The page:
Wall Street is pointing the finger at insurance companies as an unlikely but pivotal source of the turbulence that wiped trillions of dollars off stock market values in recent days.
While complex volatility-linked funds and algorithmic traders have been widely blamed for the wild price swings, strategists and investors said a significant portion of the selling could be traced to variable annuities, a popular tax-advantaged insurance-company product that offers customers guaranteed returns.
US life insurers suffered losses on variable annuities in the financial crisis. Since then, insurers have responded by marketing variable annuities that put customers’ money into “managed volatility” funds. These vehicles, which aim to produce steadier returns, shed risky assets when volatility spikes.
Providers of the biggest such funds include the MetLife spin-off company Brighthouse, AIG’s SunAmerica and Columbia Threadneedle, part of Ameriprise, according to the variable annuity specialists Soleares Research. Bridgewater, the world’s biggest hedge fund, estimates that there is about $350bn invested in “managed volatility” accounts.
Aaron Sarfatti, partner at Oliver Wyman, estimated managed volatility funds — also known as “target vol” funds — sold $80bn to $100bn of stock futures in recent days.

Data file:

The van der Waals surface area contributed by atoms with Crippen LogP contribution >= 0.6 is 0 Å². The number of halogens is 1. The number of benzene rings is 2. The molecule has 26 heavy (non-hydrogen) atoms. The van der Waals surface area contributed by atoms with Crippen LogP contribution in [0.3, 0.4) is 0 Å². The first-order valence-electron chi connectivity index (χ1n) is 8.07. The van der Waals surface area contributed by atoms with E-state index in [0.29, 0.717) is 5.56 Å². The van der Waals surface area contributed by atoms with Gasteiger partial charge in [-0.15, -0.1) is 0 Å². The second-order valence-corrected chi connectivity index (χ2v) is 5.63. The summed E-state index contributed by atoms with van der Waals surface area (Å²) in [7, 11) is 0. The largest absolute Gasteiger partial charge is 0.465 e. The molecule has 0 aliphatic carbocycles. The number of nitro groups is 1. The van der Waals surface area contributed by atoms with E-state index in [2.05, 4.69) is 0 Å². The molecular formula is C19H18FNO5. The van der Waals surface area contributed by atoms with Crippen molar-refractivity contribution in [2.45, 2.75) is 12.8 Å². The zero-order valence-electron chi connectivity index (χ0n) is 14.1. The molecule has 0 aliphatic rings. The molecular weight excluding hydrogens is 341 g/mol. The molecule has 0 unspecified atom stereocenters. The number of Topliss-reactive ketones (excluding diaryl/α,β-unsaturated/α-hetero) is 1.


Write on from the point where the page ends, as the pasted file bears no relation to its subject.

“It’s a substantial share of the selling volumes,” he said, adding that the funds’ remit meant they responded quickly to market gyrations. “It’s very common for them to sell within a day of the emergence of elevated volatility.”
Variable annuity assets invested in such funds rose from about $55bn in 2011 to $275bn as of the third quarter of 2017, said Soleares.
“Since these funds trade out of equities during downturns they can, ironically, actually increase market volatility because so much money is moving out of equities as a result of the volatility controls,” said Steven McDonnell, Soleares founder. “That’s what people are concerned about.”
Variable annuity providers and their advisers downplayed their contribution to the market downturn, arguing that the funds did not employ leverage and that selling had been spread over several days.
“There’s no denying that these vol control funds have been selling, but I think it’s a very, very small percentage of the total,” said Joe Becker, director of portfolio strategy at the actuarial service provider Milliman. One large manager said: “The funds have been doing exactly what they’re designed to do.”
Variable annuities offer customers the benefits of equity mutual funds — creating the potential for juicy returns — while also offering protection against heavy losses. The guaranteed returns can make them problematic for providers.
Before the crisis, insurers generally put variable account money into traditional investments, which caused heavy losses when prices plunged last decade.
Several companies, including The Hartford, ING and Genworth, wound down or exited the variable annuity businesses. In response, providers steered customers into the managed volatility alternatives.
“It would be unwise to claim that the drop on Monday was caused by target vol but it clearly contributed to exacerbation of the move,” said Maneesh Deshpande, equity derivatives strategist at Barclays.